Despite the rise of social media campaigns, interviews and trailers, the poster is still usually our first glimpse into the world of a film. A great film poster for a great film can become iconic in the years following a film’s release, sparking the rush of excitement and anticipation we felt when we first saw it.

At its best, a film poster captures our hearts and minds, propelling us into the film’s narrative and satisfying our very human need for stories. To fulfil this need, a poster will usually feature a character (or characters) that we can relate to or empathise with.

If the face fits

 If the film you are working on features named actors of any kind, the chances are that the producers will want one or all of them to appear prominently on the poster. This can sometimes interfere with the creative vision you are given as an artist but with a little knowledge of how character photography is used in poster design, it is always possible to find an innovative solution.

Below, I explore some of the popular ways to use faces and figures in film posters, and how they contribute to the story being told.

Full face

 A classic way to show off a popular lead actor – this traditionally displays their face front and centre with little else to distract. It is often used for horror films – as it’s the perfect way to display the fear in a character’s eyes – but can be used for anything that requires the audience to closely identify with a feeling or a character.

Variations on this design include the face being partially cut off or obscured (suggesting a mystery of some kind) and the face being distorted – either for horror purposes or to convey a narrative element – such as in Moonlight where it suggests a character changing as they grow up.

Moonlight, her & Midsommar poster examples


Often used with two actors of similar standing – two faces side by side (Face Off) or face to face (Captain America: Civil War) can be used to express an adversarial relationship between the characters. An alternative version of this poster can show the opposite however – if the two faces are touching (Adrift), it tends to show an intimacy between the characters.

Face/Off, Captain America Civil War, & Adrift poster examples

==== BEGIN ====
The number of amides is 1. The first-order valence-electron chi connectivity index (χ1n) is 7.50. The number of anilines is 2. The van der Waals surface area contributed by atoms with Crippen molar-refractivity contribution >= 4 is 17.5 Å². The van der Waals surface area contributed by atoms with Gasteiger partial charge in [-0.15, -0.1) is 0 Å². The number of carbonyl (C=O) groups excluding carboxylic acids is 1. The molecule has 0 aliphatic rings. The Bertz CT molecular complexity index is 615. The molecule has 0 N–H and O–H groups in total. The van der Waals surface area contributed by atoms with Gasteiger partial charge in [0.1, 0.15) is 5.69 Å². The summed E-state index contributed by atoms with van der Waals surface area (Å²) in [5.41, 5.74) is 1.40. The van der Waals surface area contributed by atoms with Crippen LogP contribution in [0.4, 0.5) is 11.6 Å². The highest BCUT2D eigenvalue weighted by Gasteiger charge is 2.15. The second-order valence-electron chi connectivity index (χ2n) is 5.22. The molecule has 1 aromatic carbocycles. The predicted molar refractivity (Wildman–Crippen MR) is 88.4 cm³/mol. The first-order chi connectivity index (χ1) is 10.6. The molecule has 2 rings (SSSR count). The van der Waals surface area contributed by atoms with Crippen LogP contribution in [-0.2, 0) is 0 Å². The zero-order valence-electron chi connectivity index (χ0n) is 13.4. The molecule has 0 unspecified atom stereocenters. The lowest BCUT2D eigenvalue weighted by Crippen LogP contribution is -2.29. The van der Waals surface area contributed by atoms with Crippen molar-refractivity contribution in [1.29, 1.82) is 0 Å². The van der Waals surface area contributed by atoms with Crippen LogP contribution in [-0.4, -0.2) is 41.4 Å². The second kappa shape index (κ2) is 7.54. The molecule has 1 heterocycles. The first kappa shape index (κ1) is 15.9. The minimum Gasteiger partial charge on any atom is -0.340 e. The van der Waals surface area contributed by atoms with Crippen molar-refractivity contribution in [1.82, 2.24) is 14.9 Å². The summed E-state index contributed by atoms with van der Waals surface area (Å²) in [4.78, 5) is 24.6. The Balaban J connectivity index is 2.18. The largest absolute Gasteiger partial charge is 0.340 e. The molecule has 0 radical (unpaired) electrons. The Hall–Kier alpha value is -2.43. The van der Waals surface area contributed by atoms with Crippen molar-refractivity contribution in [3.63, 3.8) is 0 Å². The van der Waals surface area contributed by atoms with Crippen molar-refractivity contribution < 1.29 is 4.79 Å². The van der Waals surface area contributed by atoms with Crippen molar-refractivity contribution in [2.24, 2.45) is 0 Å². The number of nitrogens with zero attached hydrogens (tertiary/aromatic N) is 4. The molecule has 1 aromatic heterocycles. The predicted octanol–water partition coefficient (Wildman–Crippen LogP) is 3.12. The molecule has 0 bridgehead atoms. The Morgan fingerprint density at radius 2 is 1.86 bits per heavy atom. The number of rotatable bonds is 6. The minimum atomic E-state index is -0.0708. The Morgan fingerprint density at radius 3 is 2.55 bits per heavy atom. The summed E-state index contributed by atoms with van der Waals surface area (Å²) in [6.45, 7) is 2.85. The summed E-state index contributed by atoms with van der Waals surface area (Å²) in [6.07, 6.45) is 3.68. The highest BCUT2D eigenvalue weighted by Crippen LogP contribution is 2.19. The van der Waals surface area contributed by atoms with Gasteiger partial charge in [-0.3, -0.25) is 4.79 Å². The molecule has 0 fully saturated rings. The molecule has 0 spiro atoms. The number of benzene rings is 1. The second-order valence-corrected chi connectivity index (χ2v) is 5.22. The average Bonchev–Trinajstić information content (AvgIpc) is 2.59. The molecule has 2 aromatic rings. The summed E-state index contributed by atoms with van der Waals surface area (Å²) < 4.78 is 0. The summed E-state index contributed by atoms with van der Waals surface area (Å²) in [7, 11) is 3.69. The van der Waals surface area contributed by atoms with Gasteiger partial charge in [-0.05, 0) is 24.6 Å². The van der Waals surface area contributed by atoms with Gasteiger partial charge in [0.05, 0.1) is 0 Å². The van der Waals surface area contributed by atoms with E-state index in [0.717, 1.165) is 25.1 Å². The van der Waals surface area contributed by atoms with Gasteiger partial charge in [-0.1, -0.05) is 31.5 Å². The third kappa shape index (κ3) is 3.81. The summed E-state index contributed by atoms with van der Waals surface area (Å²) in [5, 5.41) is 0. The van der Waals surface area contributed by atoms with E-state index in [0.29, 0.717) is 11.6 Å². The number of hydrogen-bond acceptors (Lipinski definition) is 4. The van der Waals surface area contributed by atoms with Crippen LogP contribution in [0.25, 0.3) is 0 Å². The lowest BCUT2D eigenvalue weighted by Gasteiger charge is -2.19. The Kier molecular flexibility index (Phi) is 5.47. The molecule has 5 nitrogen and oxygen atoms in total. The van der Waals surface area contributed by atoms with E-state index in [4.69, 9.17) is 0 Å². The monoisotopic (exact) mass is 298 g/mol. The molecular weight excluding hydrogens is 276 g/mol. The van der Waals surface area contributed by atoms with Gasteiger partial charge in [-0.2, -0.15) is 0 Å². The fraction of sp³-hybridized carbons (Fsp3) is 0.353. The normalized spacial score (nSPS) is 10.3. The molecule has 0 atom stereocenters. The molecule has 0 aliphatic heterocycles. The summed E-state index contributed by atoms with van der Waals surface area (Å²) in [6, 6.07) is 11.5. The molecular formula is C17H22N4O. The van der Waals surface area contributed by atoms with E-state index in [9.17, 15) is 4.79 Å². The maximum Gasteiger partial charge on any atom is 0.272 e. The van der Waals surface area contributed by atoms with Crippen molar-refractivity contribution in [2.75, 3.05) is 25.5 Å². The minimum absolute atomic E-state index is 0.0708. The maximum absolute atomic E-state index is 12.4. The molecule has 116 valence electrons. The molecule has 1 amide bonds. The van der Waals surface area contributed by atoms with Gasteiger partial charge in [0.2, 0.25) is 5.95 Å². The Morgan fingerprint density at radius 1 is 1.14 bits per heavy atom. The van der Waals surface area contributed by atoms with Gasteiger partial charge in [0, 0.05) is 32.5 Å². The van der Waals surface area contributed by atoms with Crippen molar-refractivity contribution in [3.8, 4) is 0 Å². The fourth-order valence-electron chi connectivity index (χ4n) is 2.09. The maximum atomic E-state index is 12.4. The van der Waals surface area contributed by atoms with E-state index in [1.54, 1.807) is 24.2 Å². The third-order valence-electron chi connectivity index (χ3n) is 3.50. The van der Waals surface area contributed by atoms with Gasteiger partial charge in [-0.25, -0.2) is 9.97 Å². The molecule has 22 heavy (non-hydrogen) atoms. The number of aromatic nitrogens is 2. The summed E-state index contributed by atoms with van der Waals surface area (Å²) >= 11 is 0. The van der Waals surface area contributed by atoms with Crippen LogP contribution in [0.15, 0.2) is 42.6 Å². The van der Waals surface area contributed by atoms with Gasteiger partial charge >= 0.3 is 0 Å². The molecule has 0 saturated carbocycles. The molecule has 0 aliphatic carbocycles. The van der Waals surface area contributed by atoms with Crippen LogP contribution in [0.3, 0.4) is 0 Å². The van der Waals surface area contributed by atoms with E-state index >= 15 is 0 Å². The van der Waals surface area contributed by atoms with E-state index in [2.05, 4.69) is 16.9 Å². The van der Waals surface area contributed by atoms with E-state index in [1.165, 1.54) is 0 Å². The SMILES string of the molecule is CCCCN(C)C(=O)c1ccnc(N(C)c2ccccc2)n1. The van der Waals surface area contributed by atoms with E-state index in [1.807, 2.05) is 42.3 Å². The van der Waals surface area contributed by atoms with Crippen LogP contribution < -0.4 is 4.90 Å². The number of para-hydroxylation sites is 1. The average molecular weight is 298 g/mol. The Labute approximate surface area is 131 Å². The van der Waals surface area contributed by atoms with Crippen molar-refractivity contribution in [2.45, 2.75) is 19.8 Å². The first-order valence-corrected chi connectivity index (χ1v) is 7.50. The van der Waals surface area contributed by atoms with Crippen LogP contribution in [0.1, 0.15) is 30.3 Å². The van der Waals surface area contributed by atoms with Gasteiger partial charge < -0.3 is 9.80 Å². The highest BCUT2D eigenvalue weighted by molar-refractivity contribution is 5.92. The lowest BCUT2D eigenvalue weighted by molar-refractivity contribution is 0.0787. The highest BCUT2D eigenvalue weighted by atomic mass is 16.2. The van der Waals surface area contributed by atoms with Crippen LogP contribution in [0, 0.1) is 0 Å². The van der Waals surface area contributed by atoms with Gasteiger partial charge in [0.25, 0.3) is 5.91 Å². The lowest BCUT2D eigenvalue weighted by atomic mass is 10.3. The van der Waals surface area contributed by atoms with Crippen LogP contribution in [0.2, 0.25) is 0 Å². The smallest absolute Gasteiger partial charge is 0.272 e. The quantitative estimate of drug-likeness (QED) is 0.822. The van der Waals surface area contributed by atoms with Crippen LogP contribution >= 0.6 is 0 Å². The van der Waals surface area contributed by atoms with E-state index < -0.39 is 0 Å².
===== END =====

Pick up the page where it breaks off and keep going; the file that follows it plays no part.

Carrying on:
Faces in the crowd

A super popular choice for Marvel’s comic book adaptations, the many faces line up usually features A LOT of very famous people. It’s traditionally structured in a hierarchal fashion according to the characters’ importance in the narrative – but this idea can get thrown out of alignment by dominant stars with powerful agents. The characters in these posters typically do not interact with each other or the background.

Avengers Endgame, Star Wars The Force Awakens & Black Panther poster examples

Full length

Usually one or two actors appear on the poster in this form. One figure often depicts a character in a powerful pose – suggesting who the narrative will revolve around. This character is sometimes silhouetted, especially if the character is already iconic.

Two figures indicates a relationship between the characters will be central to the plot. The two characters back to back is a pretty unnatural pose (in real life) that is generally used to show the ‘chalk and cheese’ nature of two characters in a comedy.

Resident Evil The Final Chapter, 21 Jump Street & Wonder Woman poster examples

Small but mighty

A small figure on a huge landscape is a powerful visual device but usually renders the actor virtually unrecognisable. This is most effective if the actor is a) unknown, b) so famous they have name recognition alone (Tom Cruise in Oblivion) or c) the popularity of the subject matter overrides that of the actor (Bohemian Rhapsody/The Hobbit).

Oblivion, Bohemian Rhapsody & The Hobbit: An Unexpected Journey poster examples

Slice of life

Ultimately, whether you are working to a tight brief or have free rein, using character photography in a film poster is a chance to give people a glimpse into another world. (If you can) choose images that provoke an emotional reaction in you – be that excitement, trepidation or joy – and you will be on your way to creating a compelling poster.

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